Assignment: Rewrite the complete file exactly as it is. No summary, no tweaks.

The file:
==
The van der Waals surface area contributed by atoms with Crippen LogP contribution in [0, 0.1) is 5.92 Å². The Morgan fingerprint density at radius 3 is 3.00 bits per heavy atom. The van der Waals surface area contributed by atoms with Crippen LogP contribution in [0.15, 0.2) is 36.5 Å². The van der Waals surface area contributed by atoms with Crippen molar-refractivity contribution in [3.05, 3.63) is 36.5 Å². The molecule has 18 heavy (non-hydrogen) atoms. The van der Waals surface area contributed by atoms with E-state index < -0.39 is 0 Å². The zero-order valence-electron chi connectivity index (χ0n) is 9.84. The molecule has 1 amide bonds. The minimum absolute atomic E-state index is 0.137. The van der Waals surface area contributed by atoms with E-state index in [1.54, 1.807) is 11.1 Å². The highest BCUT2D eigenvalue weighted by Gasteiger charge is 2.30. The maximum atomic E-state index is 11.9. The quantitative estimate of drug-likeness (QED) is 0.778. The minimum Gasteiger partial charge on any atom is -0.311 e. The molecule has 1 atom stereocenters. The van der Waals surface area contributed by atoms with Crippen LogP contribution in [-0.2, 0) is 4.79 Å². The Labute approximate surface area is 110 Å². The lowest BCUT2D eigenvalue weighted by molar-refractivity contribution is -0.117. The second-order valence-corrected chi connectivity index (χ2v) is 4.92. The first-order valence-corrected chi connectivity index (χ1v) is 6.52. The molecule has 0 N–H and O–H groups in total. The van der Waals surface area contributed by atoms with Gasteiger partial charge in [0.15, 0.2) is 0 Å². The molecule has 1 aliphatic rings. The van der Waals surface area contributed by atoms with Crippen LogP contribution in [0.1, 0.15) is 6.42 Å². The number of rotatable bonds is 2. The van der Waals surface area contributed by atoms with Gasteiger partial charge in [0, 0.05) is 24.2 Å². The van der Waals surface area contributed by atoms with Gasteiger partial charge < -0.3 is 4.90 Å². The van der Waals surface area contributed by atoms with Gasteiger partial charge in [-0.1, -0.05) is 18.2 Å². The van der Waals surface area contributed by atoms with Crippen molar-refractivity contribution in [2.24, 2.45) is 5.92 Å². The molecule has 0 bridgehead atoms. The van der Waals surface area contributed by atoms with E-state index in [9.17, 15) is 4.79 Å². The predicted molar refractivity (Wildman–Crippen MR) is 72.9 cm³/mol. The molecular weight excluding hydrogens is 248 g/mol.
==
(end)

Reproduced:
The van der Waals surface area contributed by atoms with Crippen LogP contribution in [0, 0.1) is 5.92 Å². The Morgan fingerprint density at radius 3 is 3.00 bits per heavy atom. The van der Waals surface area contributed by atoms with Crippen LogP contribution in [0.15, 0.2) is 36.5 Å². The van der Waals surface area contributed by atoms with Crippen molar-refractivity contribution in [3.05, 3.63) is 36.5 Å². The molecule has 18 heavy (non-hydrogen) atoms. The van der Waals surface area contributed by atoms with E-state index < -0.39 is 0 Å². The zero-order valence-electron chi connectivity index (χ0n) is 9.84. The molecule has 1 amide bonds. The minimum absolute atomic E-state index is 0.137. The van der Waals surface area contributed by atoms with E-state index in [1.54, 1.807) is 11.1 Å². The highest BCUT2D eigenvalue weighted by Gasteiger charge is 2.30. The maximum atomic E-state index is 11.9. The quantitative estimate of drug-likeness (QED) is 0.778. The minimum Gasteiger partial charge on any atom is -0.311 e. The molecule has 1 atom stereocenters. The van der Waals surface area contributed by atoms with Crippen LogP contribution in [-0.2, 0) is 4.79 Å². The Labute approximate surface area is 110 Å². The lowest BCUT2D eigenvalue weighted by molar-refractivity contribution is -0.117. The second-order valence-corrected chi connectivity index (χ2v) is 4.92. The first-order valence-corrected chi connectivity index (χ1v) is 6.52. The molecule has 0 N–H and O–H groups in total. The van der Waals surface area contributed by atoms with Gasteiger partial charge in [0.15, 0.2) is 0 Å². The molecule has 1 aliphatic rings. The van der Waals surface area contributed by atoms with Crippen LogP contribution in [0.1, 0.15) is 6.42 Å². The number of rotatable bonds is 2. The van der Waals surface area contributed by atoms with Gasteiger partial charge in [0, 0.05) is 24.2 Å². The van der Waals surface area contributed by atoms with Gasteiger partial charge < -0.3 is 4.90 Å². The van der Waals surface area contributed by atoms with Gasteiger partial charge in [-0.1, -0.05) is 18.2 Å². The van der Waals surface area contributed by atoms with Crippen molar-refractivity contribution in [2.24, 2.45) is 5.92 Å². The molecule has 0 bridgehead atoms. The van der Waals surface area contributed by atoms with E-state index in [9.17, 15) is 4.79 Å². The predicted molar refractivity (Wildman–Crippen MR) is 72.9 cm³/mol. The molecular weight excluding hydrogens is 248 g/mol.